A weekly Rector’s Notes article for May 20, 2019
Will you strive for justice and peace among all people, and respect the dignity of every human being?
I will, with God’s help.
I have been asking a lot lately for God’s help.
This final question of our baptismal covenant tasks us with what loving our neighbor looks like in real, tangible practice. It reminds us that the love of our neighbor extends to ALL of our neighbors, regardless of their station or situation. It reminds us that we have to show God’s love by striving for justice and peace, for ensuring that the very dignity of every human being is respected. And, I have been coming back to this question time and time again these past couple of weeks following the actions of our city council and the venomous responses by many in our community towards people who are currently experiencing homelessness.
First, I know I shouldn’t read the facebook comments, but the dangerously tilted public discourse found there has moved outside of those comments into effecting real public policy by elected officials who feel pressured to respond in a way that makes people satisfied, and yet, only serves to harm more and more. This community has decided through ordinance implementation and the angry shouts of many voices into echo chambers, that it is acceptable to strip away the dignity of human beings, fellow beloved children of God, because “those people” are homeless, are addicts, are poor, are uneducated, are lazy, are selfish, are not from here (as if Jesus ever said: “help each other, but only if they’re from here”). This approach that our community is taking is not solving any of the underlying problems at hand. This approach that our community is taking is not living into the life we are called to live as followers of Christ.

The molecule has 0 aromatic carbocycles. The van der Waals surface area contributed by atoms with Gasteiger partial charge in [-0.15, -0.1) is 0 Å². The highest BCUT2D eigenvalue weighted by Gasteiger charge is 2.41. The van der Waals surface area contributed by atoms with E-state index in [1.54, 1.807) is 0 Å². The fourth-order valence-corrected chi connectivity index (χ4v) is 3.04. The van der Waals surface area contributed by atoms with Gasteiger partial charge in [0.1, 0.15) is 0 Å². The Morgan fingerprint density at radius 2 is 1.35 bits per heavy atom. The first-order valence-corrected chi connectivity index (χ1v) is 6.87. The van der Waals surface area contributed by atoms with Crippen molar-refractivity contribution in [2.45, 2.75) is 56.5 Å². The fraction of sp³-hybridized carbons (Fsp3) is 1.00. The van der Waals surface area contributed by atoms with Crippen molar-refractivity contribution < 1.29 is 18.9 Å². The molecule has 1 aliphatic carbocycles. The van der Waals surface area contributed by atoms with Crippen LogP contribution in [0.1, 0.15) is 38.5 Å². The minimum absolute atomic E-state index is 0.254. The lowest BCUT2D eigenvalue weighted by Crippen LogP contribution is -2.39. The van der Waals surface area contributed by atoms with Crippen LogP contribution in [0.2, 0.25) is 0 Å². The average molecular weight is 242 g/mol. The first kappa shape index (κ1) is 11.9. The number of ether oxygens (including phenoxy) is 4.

And, this is the hard part. As followers of Christ, as baptized believers who reaffirm our baptismal covenant every time there is a baptism among us (and at other times too!), we are called to live a different life. We are called to respect the dignity of every human being. And, when that dignity is systematically being stripped away in our own community, then we must stand up and strive for justice for those who have been marginalized, we have to strive for peace among all people in our community, finding that middle ground that creates avenues for pathways forward and enables us as a community to support one another, seeing the dignity in one another, creating space for that unending, uninhibited love of God to be known and felt deeply by all.
Here at St. Stephen’s, we have committed this year to strengthening and growing our ministries for those who are marginalized, specifically focusing on working with those who experience homelessness. This is a wonderful first step towards bringing dignity back into the conversation. But, it cannot stop here at our walls. We, as people of faith, have to have these conversations with our community in the public sphere and insure that the dignity of all people is respected, justly, peaceably. We, as people of faith, must be willing to walk the way of love, the way of Christ, and change our world, starting right here in our very own community.